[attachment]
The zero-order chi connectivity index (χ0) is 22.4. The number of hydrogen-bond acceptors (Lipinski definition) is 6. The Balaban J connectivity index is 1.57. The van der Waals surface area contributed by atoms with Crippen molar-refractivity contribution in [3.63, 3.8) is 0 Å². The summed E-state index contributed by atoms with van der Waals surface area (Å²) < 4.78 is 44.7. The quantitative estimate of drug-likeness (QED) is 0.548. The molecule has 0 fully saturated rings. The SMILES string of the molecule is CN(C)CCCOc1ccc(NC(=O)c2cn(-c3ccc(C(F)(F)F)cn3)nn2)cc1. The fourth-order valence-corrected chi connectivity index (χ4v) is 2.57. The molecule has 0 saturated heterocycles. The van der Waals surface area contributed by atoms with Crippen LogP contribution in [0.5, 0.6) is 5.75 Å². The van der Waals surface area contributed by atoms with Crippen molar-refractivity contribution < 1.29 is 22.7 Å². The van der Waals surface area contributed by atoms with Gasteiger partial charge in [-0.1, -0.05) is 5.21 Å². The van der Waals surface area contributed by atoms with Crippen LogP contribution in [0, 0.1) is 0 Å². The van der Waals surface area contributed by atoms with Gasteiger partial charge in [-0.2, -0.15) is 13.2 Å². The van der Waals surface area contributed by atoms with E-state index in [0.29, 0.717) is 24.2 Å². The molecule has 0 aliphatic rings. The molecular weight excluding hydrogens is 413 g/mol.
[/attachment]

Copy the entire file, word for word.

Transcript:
The zero-order chi connectivity index (χ0) is 22.4. The number of hydrogen-bond acceptors (Lipinski definition) is 6. The Balaban J connectivity index is 1.57. The van der Waals surface area contributed by atoms with Crippen molar-refractivity contribution in [3.63, 3.8) is 0 Å². The summed E-state index contributed by atoms with van der Waals surface area (Å²) < 4.78 is 44.7. The quantitative estimate of drug-likeness (QED) is 0.548. The molecule has 0 fully saturated rings. The SMILES string of the molecule is CN(C)CCCOc1ccc(NC(=O)c2cn(-c3ccc(C(F)(F)F)cn3)nn2)cc1. The fourth-order valence-corrected chi connectivity index (χ4v) is 2.57. The molecule has 0 saturated heterocycles. The van der Waals surface area contributed by atoms with Crippen LogP contribution in [0.5, 0.6) is 5.75 Å². The van der Waals surface area contributed by atoms with Crippen molar-refractivity contribution < 1.29 is 22.7 Å². The van der Waals surface area contributed by atoms with Gasteiger partial charge in [-0.1, -0.05) is 5.21 Å². The van der Waals surface area contributed by atoms with Crippen LogP contribution in [0, 0.1) is 0 Å². The van der Waals surface area contributed by atoms with Gasteiger partial charge in [-0.2, -0.15) is 13.2 Å². The van der Waals surface area contributed by atoms with E-state index in [0.29, 0.717) is 24.2 Å². The molecule has 0 aliphatic rings. The molecular weight excluding hydrogens is 413 g/mol.